Rays outfielder B.J. Upton and Marlins third baseman Hanley Ramirez both underwent surgery to repair labral tears on their lead shoulder, as did Ellsbury's teammate and fellow lefty, first baseman Adrian Gonzalez. They all came back to a high level of performance but there is no doubt that it takes time. Again, there is no word as of yet as to whether Ellsbury sustained any significant soft tissue damage, but it is worth noting that labral tears do not heal on their own. And so, we wait.
As fantasy owners await further updates on Ellsbury, for replacement options be sure to check out Eric Karabell's blog entry dedicated to just that topic.
Another closer's season ends very early
Disappointed as everyone may be, few are completely shocked by the news that Brian Wilson has an elbow injury which is expected to sideline him for the remainder of the season. After all, Wilson struggled with the elbow late last year, even paying Dr. James Andrews (who performed Wilson's first Tommy John surgery while he was at LSU) a visit. At the time, Wilson was given clearance to proceed with a conservative approach. After a DL stint in August, Wilson made a brief reappearance before being shut down for good in late September.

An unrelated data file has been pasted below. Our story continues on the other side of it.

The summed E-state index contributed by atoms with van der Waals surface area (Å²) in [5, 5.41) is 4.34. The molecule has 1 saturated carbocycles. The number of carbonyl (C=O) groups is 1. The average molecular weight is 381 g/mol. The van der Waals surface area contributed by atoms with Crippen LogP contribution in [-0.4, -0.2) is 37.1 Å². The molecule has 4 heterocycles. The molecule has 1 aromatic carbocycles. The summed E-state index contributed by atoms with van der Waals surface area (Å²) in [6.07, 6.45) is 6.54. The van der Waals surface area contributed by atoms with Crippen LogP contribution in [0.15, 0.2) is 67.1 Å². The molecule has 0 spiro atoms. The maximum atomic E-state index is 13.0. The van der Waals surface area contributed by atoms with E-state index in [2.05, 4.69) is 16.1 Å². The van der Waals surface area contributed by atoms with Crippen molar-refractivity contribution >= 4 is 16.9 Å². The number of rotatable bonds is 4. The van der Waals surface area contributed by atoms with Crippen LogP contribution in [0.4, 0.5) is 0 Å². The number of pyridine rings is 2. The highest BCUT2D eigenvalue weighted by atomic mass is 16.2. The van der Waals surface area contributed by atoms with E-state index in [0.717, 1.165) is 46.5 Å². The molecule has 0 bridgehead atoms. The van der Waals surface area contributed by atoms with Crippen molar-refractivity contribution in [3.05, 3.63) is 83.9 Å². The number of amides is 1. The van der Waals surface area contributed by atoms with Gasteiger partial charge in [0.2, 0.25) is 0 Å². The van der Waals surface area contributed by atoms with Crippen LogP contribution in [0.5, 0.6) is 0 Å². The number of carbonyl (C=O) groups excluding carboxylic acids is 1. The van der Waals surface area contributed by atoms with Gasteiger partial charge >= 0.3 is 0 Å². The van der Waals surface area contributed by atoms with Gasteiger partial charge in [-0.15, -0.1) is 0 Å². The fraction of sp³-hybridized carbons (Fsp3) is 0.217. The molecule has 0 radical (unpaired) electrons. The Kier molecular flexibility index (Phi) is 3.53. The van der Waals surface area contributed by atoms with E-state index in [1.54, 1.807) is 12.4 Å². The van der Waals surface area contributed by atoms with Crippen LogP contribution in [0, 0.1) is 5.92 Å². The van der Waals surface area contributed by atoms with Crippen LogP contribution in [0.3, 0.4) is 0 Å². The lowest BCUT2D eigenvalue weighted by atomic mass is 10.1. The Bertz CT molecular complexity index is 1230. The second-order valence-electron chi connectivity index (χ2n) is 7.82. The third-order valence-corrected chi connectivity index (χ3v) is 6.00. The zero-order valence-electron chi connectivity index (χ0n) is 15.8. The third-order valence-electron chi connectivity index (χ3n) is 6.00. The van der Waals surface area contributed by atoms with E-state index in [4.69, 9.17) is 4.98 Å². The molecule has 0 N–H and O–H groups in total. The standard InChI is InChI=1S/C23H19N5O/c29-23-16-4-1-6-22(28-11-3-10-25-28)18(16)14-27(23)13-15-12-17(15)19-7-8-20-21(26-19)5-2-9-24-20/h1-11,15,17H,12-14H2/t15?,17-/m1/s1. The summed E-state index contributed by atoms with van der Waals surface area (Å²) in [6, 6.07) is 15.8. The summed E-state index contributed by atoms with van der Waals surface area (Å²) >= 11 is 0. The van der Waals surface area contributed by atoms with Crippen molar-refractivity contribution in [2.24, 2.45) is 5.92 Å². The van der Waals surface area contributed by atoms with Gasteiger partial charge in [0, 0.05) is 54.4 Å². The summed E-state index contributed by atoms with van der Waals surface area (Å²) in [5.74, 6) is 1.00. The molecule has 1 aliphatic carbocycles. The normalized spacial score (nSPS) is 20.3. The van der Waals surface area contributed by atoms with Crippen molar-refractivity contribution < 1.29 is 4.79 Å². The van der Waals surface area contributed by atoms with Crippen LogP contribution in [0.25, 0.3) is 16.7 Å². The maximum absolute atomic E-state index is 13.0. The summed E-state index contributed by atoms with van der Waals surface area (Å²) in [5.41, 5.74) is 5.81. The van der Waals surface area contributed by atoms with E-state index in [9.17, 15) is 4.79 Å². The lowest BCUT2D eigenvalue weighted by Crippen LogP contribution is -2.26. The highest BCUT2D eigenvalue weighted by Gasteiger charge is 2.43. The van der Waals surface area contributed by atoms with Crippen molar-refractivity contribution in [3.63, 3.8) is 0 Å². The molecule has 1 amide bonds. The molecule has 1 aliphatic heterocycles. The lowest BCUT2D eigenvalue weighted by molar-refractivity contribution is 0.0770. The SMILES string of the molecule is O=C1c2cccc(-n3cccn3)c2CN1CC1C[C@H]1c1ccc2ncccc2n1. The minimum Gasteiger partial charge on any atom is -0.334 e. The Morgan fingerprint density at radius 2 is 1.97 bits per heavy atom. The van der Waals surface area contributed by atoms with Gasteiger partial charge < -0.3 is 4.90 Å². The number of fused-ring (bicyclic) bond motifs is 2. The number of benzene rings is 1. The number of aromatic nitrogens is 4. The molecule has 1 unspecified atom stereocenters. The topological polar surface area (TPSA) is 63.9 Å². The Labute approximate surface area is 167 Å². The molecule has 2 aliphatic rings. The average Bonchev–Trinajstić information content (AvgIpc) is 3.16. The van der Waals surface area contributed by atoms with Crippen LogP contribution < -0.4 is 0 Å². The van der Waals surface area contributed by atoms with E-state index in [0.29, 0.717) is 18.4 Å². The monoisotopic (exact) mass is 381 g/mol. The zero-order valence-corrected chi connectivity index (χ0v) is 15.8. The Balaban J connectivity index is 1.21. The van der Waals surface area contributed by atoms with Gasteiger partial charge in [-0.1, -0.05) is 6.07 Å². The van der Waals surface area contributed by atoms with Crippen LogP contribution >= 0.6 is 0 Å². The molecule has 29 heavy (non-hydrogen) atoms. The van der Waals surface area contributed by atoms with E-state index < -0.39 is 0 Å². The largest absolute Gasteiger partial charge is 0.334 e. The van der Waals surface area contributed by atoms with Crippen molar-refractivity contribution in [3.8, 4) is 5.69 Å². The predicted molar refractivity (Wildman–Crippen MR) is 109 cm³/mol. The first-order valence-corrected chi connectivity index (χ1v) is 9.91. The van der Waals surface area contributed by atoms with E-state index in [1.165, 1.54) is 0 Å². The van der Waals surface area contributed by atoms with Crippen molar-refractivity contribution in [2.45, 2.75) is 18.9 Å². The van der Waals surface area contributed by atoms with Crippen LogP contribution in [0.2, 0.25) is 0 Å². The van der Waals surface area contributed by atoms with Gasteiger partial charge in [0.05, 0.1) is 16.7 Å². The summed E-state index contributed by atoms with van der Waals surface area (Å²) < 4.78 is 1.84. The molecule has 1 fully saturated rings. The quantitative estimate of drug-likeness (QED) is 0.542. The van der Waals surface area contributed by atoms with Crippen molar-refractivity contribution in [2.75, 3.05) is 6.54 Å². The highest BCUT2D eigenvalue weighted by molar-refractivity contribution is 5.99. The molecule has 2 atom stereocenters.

This spring, the San Francisco Giants proceeded cautiously with Wilson, ramping his activity up slowly and limiting his Cactus League appearances. But it didn't take much once the season began to effectively put an end to Wilson's season. Wilson indicated that he sustained the latest setback with his elbow during Thursday's outing against the Colorado Rockies and an MRI confirmed structural damage. The specifics of the MRI were not detailed, but Wilson told reporters that he expects to undergo reconstructive surgery, although he is seeking additional opinions, including one from Dr. Andrews, this week.